COVID Bubbles Could Be The Future Of Restaurant Dining 

Dining bubbles could be the savior of the collapsing restaurant industry, as nearly a quarter of American eateries will go out of business due to the COVID-19 pandemic. 

Restaraunt operators are desperately searching for innovative solutions to make patrons feel safe from the virus as economies in the U.S. and Europe reopen.

A French designer, who goes by the name Christophe Gernigon, invented plexiglass bubbles, called Plex'Eat, which are suspended from the ceiling and sit around a patron's head while they have dinner, ensuring social distancing and a reduction in virus transmission inside the facility. 

"I wanted to make it more glamorous, more pretty," Gernigon told Reuters. He said the dinning bubbles would enter production shortly and added a lot of interest has already been seen from restaurant operators in France, Belgium, Canada, Japan, and Argentina.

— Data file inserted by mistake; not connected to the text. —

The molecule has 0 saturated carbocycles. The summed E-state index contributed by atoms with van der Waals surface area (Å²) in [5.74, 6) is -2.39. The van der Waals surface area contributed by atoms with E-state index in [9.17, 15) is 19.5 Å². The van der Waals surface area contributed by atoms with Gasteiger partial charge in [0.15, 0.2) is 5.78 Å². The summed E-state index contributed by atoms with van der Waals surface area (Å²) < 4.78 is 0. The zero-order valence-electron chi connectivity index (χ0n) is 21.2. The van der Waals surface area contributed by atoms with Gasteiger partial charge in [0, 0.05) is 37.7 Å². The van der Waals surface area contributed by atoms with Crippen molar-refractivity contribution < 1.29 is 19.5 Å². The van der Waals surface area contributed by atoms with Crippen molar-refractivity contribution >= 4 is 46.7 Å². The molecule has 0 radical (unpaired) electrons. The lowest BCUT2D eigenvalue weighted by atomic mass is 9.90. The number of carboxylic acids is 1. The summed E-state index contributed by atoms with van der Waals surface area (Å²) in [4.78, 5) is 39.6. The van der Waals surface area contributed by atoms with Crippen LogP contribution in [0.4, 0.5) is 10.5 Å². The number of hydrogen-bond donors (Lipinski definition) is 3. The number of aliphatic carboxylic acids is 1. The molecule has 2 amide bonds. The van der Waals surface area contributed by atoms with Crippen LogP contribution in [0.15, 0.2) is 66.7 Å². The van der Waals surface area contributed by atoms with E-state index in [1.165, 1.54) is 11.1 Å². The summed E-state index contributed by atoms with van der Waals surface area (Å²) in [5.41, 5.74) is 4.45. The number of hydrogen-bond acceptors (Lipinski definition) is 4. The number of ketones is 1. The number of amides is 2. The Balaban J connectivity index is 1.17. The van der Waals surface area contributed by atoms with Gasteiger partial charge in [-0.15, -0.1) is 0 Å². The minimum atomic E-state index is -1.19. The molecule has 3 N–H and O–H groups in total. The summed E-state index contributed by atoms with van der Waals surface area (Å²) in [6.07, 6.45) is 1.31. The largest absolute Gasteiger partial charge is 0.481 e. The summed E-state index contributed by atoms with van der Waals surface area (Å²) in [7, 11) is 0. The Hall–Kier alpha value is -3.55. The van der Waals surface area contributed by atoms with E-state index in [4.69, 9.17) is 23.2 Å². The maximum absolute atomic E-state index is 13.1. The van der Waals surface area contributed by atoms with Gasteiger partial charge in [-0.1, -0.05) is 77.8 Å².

On Gernigon's website, he discusses how the dinning bubble originated: 

"I imagined, during the nocturnal creative wanderings of these months of confinement, a new way of welcoming customers of bars and restaurants in search of outings."

Gernigon said the H.A.N.D. restaurant in Paris is preparing to place an order. 

Shown below, OpenTable restaurant data remains crashed across the world, with a notable pickup in Germany. 

The problem with social-distancing inside a restaurant is that patrons have to remove their masks to eat food or sip on drinks. The dining bubble could be a solution for American eateries, which would make patrons feel much safer. The restaurant industry needs to restore confidence -- this could give them the upper hand.